England coach Stuart Lancaster said it was a “bonus” that Bath’s cross-code star Sam Burgess was set for an earlier than expected rugby union début in his bid to win a place in next year’s World Cup squad.

Burgess was named Thursday on Bath’s bench for their Premiership match against Harlequins on Friday.

The 25-year-old rugby league convert was not expected to make his Bath bow until the end of December, but he has reportedly asked his coaches to be integrated into the squad more quickly.

Burgess has not played since fracturing his cheekbone and eye socket during his final appearance for South Sydney in their 30-6 NRL Grand Final victory over Canterbury Bulldogs on October 5.


“It’s a bonus that he’s starting this early, but it’s a long way to go before we start picking our World Cup squad,” said Lancaster, whose side play Australia at Twickenham on Saturday.

“It will come down to how he plays; the earlier he learns how to play the game, the more he can learn about it,” he added.

“Having worked in the north at Leeds, we’ve had a lot of players come across from league. Some adapted very quickly and others took longer.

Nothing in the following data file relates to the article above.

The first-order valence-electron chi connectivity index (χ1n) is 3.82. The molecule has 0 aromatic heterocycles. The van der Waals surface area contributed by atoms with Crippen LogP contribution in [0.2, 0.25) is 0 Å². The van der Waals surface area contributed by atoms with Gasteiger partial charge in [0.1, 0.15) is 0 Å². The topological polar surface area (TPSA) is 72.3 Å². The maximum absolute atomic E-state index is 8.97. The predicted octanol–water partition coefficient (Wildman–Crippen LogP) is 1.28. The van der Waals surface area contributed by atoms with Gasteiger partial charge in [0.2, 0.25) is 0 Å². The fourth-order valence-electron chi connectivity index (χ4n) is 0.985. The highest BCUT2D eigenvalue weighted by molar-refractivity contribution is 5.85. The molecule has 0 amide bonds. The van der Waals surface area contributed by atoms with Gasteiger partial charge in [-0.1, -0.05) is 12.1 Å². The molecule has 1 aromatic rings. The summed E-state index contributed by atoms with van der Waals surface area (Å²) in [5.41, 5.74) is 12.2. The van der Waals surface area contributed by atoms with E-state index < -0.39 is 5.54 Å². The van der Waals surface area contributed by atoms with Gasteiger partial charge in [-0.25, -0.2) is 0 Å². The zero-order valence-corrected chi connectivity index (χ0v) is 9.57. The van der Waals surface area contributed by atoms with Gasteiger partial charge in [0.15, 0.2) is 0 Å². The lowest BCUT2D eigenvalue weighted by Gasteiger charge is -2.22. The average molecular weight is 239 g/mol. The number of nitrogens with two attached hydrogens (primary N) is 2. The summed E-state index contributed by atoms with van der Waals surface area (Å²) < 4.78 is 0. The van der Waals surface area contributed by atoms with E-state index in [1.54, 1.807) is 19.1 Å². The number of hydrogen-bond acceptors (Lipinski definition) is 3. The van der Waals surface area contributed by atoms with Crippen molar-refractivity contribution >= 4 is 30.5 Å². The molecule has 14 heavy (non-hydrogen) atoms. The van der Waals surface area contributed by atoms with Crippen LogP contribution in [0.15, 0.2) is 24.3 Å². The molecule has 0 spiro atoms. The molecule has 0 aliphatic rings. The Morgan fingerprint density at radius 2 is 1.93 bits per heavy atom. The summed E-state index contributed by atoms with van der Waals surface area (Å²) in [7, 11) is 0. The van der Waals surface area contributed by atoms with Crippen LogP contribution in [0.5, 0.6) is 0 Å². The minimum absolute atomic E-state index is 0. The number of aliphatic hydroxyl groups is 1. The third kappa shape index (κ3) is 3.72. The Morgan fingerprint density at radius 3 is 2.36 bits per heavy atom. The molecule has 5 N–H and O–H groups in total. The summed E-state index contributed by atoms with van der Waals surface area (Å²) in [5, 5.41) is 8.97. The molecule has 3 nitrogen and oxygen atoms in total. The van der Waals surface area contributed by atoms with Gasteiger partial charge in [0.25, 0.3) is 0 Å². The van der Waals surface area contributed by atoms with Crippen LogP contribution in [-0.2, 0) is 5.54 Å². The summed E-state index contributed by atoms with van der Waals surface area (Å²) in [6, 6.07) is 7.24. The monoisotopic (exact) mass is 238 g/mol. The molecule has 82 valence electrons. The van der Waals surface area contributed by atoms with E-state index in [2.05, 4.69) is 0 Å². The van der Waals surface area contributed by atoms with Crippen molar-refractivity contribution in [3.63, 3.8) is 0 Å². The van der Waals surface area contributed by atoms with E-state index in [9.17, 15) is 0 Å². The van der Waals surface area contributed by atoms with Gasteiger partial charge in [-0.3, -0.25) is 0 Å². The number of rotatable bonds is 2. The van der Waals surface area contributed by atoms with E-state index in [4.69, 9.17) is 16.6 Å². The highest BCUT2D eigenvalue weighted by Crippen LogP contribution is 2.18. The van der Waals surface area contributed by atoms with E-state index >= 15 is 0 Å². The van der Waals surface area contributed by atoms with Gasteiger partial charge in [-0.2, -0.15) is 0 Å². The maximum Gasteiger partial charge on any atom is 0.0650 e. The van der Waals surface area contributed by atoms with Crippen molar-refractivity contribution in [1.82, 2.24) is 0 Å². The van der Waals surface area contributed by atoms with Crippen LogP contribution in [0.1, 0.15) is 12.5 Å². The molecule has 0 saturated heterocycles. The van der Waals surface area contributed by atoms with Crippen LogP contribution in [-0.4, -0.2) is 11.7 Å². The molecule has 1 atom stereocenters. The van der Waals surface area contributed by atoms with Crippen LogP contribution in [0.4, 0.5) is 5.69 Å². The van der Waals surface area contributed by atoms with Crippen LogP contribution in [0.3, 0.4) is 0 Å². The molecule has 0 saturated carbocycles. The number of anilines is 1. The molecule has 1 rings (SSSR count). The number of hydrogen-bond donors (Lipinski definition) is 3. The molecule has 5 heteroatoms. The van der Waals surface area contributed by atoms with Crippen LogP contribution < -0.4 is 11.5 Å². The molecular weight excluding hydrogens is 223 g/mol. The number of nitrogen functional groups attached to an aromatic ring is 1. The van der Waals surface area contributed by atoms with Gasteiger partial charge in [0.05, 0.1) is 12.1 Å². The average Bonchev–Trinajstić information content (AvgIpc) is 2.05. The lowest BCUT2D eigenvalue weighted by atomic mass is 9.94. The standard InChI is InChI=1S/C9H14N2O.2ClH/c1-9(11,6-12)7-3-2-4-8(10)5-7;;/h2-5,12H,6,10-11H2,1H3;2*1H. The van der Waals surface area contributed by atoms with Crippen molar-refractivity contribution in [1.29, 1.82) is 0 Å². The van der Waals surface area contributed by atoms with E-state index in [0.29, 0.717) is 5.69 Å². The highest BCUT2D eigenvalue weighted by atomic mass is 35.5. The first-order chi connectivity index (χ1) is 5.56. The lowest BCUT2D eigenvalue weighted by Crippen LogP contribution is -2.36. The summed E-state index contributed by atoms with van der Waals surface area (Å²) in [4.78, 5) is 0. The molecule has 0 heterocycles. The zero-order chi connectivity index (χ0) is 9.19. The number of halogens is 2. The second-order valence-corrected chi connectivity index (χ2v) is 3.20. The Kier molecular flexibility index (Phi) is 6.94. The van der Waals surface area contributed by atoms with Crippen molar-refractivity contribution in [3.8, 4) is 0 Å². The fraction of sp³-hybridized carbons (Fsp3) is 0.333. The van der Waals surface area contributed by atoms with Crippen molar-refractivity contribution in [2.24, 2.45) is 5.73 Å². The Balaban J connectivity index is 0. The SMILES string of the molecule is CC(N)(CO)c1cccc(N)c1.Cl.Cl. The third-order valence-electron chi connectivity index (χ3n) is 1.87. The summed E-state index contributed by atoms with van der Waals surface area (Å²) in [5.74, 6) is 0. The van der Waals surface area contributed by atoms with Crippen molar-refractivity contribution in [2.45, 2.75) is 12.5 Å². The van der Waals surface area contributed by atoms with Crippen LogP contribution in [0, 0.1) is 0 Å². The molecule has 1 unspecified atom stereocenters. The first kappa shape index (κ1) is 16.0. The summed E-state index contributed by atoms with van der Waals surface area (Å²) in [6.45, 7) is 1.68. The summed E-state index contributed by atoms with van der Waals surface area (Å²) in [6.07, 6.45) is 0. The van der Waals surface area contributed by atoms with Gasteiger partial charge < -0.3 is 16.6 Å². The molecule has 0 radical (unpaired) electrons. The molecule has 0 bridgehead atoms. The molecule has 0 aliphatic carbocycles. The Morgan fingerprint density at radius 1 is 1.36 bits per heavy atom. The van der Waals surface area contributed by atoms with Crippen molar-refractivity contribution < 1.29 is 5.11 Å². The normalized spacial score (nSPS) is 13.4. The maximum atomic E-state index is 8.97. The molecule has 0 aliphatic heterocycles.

“I’m pleased, and I’ll be watching: it will be fascinating to see how he goes.”

Burgess’s return from Australia has been timed with a tilt at England’s World Cup squad in mind.

Lancaster has previously made it clear he sees Burgess’s future, in terms of an England place in the centres, with midfield long a problem area for the Red Rose team.

However, Bath coach Mike Ford, the father of England fly-half George Ford, believes that Burgess will eventually develop into a back-row forward.


“If I am quite honest, I don’t know where I am best suited. Over time, I think that will become clear,” Burgess said recently.

“Nothing is set in stone, and there is no pressure on myself from Mike to do anything. I am just going to get in there, knuckle down, and do my best.”

Bath lost 16-12 at home to Sale last weekend and currently sit in third place in the Premiership, two points below leaders Northampton.